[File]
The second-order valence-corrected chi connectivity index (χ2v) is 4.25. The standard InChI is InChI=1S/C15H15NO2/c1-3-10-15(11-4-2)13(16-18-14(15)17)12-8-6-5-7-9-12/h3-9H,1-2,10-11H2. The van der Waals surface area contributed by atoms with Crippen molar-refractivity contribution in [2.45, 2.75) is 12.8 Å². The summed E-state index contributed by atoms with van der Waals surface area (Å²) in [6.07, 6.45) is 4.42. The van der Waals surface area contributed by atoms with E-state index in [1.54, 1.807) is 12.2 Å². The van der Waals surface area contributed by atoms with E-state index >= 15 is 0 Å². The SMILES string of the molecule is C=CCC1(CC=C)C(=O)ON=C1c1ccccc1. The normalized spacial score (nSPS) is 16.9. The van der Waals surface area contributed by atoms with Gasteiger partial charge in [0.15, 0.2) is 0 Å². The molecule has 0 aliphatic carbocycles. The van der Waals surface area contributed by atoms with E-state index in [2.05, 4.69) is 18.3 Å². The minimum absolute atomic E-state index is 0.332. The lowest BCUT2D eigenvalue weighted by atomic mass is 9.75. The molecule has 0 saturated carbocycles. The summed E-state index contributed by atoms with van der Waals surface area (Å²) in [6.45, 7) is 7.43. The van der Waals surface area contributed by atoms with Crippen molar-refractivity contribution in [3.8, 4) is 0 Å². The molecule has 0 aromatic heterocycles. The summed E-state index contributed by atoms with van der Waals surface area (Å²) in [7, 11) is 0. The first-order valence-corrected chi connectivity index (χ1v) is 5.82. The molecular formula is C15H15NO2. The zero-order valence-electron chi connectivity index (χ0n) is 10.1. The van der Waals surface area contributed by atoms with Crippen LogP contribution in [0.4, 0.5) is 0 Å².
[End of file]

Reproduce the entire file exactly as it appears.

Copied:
The second-order valence-corrected chi connectivity index (χ2v) is 4.25. The standard InChI is InChI=1S/C15H15NO2/c1-3-10-15(11-4-2)13(16-18-14(15)17)12-8-6-5-7-9-12/h3-9H,1-2,10-11H2. The van der Waals surface area contributed by atoms with Crippen molar-refractivity contribution in [2.45, 2.75) is 12.8 Å². The summed E-state index contributed by atoms with van der Waals surface area (Å²) in [6.07, 6.45) is 4.42. The van der Waals surface area contributed by atoms with E-state index in [1.54, 1.807) is 12.2 Å². The van der Waals surface area contributed by atoms with E-state index >= 15 is 0 Å². The SMILES string of the molecule is C=CCC1(CC=C)C(=O)ON=C1c1ccccc1. The normalized spacial score (nSPS) is 16.9. The van der Waals surface area contributed by atoms with Gasteiger partial charge in [0.15, 0.2) is 0 Å². The molecule has 0 aliphatic carbocycles. The van der Waals surface area contributed by atoms with E-state index in [2.05, 4.69) is 18.3 Å². The minimum absolute atomic E-state index is 0.332. The lowest BCUT2D eigenvalue weighted by atomic mass is 9.75. The molecule has 0 saturated carbocycles. The summed E-state index contributed by atoms with van der Waals surface area (Å²) in [6.45, 7) is 7.43. The van der Waals surface area contributed by atoms with Crippen molar-refractivity contribution in [3.8, 4) is 0 Å². The molecule has 0 aromatic heterocycles. The summed E-state index contributed by atoms with van der Waals surface area (Å²) in [7, 11) is 0. The first-order valence-corrected chi connectivity index (χ1v) is 5.82. The molecular formula is C15H15NO2. The zero-order valence-electron chi connectivity index (χ0n) is 10.1. The van der Waals surface area contributed by atoms with Crippen LogP contribution in [0.4, 0.5) is 0 Å².